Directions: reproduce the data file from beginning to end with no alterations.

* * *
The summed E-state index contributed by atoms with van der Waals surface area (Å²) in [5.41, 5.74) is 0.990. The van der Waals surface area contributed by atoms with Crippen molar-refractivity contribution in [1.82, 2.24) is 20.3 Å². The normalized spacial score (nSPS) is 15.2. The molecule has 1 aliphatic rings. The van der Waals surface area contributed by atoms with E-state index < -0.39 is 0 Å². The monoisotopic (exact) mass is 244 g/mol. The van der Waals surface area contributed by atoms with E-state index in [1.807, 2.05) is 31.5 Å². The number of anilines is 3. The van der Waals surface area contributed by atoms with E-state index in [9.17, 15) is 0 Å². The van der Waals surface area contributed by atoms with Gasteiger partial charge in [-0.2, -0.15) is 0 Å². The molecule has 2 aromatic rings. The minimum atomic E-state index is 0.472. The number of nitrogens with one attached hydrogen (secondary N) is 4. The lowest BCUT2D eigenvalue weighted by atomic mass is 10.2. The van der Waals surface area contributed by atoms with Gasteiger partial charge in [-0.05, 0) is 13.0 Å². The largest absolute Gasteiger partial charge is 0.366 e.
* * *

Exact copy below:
The summed E-state index contributed by atoms with van der Waals surface area (Å²) in [5.41, 5.74) is 0.990. The van der Waals surface area contributed by atoms with Crippen molar-refractivity contribution in [1.82, 2.24) is 20.3 Å². The normalized spacial score (nSPS) is 15.2. The molecule has 1 aliphatic rings. The van der Waals surface area contributed by atoms with E-state index < -0.39 is 0 Å². The monoisotopic (exact) mass is 244 g/mol. The van der Waals surface area contributed by atoms with E-state index in [1.807, 2.05) is 31.5 Å². The number of anilines is 3. The van der Waals surface area contributed by atoms with E-state index in [9.17, 15) is 0 Å². The van der Waals surface area contributed by atoms with Gasteiger partial charge in [-0.2, -0.15) is 0 Å². The molecule has 2 aromatic rings. The minimum atomic E-state index is 0.472. The number of nitrogens with one attached hydrogen (secondary N) is 4. The lowest BCUT2D eigenvalue weighted by atomic mass is 10.2. The van der Waals surface area contributed by atoms with Gasteiger partial charge in [-0.05, 0) is 13.0 Å². The largest absolute Gasteiger partial charge is 0.366 e.